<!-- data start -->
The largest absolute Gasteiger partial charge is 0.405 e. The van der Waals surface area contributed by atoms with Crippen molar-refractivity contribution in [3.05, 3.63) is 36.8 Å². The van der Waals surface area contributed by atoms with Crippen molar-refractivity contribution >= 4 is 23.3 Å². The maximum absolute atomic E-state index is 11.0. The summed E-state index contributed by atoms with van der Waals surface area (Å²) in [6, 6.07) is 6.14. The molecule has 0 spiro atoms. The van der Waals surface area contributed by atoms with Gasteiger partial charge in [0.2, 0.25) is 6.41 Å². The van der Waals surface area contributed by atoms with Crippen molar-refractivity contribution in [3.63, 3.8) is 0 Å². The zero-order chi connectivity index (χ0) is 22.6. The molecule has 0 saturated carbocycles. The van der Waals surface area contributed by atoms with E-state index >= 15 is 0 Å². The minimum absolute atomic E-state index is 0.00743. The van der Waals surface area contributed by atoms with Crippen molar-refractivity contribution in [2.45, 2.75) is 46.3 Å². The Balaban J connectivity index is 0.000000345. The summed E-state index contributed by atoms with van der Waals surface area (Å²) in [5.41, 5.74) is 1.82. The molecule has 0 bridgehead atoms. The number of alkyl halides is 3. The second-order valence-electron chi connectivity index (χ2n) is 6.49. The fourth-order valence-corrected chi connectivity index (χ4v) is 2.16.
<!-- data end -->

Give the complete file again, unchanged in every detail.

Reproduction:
The largest absolute Gasteiger partial charge is 0.405 e. The van der Waals surface area contributed by atoms with Crippen molar-refractivity contribution in [3.05, 3.63) is 36.8 Å². The van der Waals surface area contributed by atoms with Crippen molar-refractivity contribution >= 4 is 23.3 Å². The maximum absolute atomic E-state index is 11.0. The summed E-state index contributed by atoms with van der Waals surface area (Å²) in [6, 6.07) is 6.14. The molecule has 0 spiro atoms. The van der Waals surface area contributed by atoms with Gasteiger partial charge in [0.2, 0.25) is 6.41 Å². The van der Waals surface area contributed by atoms with Crippen molar-refractivity contribution in [3.63, 3.8) is 0 Å². The zero-order chi connectivity index (χ0) is 22.6. The molecule has 0 saturated carbocycles. The van der Waals surface area contributed by atoms with E-state index >= 15 is 0 Å². The minimum absolute atomic E-state index is 0.00743. The van der Waals surface area contributed by atoms with Crippen molar-refractivity contribution in [2.45, 2.75) is 46.3 Å². The Balaban J connectivity index is 0.000000345. The summed E-state index contributed by atoms with van der Waals surface area (Å²) in [5.41, 5.74) is 1.82. The molecule has 0 bridgehead atoms. The number of alkyl halides is 3. The second-order valence-electron chi connectivity index (χ2n) is 6.49. The fourth-order valence-corrected chi connectivity index (χ4v) is 2.16.